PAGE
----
At Blackwater NWR, the best time for viewing waterfowl is between mid-October and mid-March. Wintering species include tundra swans, Canada and snow geese, and over 20 species of ducks. The most common ducks found here are mallards, black ducks, blue-winged teal, green-winged teal, wigeon, and pintails. Although most waterfowl migrate north in the spring, some remain through the summer, using the protected areas of the Refuge to raise their young. These nesting waterfowl include Canada geese, mallards, black ducks, wood ducks, and blue-winged teal.
Want to know what birds have been recently seen at the refuge? We suggest visiting Cornell's eBird page for Blackwater. There you can see all the bird sightings that have recently been logged by refuge visitors. Better yet, join the eBird community and contribute to the sightings list!
Blackwater NWR biologists and trained volunteers conduct waterfowl surveys primarily in the fall and winter. Unless otherwise noted, these are ground surveys. The biologists approximate the number of birds by driving a predetermined route around the refuge property. These surveys provide a "snapshot" of the waterfowl present at the refuge during a given week. A spreadsheet of the weekly surveys can be found below.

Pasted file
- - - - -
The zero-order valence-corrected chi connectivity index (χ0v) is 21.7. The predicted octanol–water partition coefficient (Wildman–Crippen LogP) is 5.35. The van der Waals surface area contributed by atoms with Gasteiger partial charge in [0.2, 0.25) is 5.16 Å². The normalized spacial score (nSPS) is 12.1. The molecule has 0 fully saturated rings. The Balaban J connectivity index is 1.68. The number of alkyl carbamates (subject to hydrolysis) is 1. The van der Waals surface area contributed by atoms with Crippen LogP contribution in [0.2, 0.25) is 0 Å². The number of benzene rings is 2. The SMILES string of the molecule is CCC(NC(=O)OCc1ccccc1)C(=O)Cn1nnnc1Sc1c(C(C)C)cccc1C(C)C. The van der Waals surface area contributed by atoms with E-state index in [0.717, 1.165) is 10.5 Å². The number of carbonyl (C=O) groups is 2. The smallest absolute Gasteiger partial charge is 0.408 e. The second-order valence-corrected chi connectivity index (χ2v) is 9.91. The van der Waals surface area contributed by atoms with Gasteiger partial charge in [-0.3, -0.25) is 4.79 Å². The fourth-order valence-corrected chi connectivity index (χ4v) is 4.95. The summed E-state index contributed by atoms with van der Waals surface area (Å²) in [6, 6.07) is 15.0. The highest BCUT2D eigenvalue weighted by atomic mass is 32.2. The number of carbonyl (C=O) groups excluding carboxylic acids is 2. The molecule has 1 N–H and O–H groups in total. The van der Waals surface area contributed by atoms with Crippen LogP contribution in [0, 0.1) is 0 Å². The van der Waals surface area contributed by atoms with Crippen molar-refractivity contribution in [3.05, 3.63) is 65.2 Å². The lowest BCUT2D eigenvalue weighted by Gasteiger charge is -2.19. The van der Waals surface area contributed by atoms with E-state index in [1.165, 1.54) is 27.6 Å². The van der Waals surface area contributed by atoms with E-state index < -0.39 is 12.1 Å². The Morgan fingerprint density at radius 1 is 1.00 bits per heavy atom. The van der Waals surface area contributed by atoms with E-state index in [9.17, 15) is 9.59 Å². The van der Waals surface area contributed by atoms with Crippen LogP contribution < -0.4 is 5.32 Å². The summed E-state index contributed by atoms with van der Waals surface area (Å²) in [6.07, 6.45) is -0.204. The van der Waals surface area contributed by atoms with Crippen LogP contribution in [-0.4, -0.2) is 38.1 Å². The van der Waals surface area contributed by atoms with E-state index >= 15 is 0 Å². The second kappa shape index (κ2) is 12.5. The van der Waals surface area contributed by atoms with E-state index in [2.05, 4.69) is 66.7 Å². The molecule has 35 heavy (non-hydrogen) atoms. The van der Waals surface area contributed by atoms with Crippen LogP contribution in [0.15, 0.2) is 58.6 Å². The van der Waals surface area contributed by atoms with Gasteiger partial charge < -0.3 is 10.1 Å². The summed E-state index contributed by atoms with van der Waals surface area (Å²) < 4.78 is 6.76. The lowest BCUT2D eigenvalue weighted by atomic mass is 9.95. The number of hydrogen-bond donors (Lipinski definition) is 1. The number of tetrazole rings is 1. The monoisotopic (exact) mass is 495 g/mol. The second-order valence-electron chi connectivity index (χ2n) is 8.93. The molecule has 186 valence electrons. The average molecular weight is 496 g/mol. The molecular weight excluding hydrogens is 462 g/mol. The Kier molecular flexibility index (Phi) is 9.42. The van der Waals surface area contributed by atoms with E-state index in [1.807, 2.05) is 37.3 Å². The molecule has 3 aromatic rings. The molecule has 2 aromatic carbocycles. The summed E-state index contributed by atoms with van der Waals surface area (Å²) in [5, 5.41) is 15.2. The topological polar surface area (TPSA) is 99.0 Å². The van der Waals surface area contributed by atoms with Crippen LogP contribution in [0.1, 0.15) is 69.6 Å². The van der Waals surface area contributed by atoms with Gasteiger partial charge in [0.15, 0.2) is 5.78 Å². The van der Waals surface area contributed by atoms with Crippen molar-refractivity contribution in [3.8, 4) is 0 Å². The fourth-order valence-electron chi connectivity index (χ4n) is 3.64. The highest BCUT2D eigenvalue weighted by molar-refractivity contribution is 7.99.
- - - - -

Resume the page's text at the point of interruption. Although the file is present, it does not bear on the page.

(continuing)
Note from the March 25th survey: This represents our last count for the season. Waterfowl numbers continue to drop (only 31 Canada Geese and 1 Snow Goose) while shorebirds are starting to move through. While overall numbers are down, this week’s count had the highest species diversity of the season at 27. Highlights include Wilson Snipe (15), a pair of Pectoral Sandpipers, and a pair of Glossy Ibises flying over the observation platform and landing in the pool north of the platform. For the season, we conducted 22 counts, with a total count of 269,955 individuals and a total of 41 species. Our weekly counts of individuals ranged from a low of 886 (Oct. 20, 2021) to a high of 25,988 (Jan. 6, 2022), and species from a low of 16 (3 times: Oct. 20 and Nov. 10, 2021, and Feb. 1, 2022) to a high of 27 (March 25, 2022). Until next season….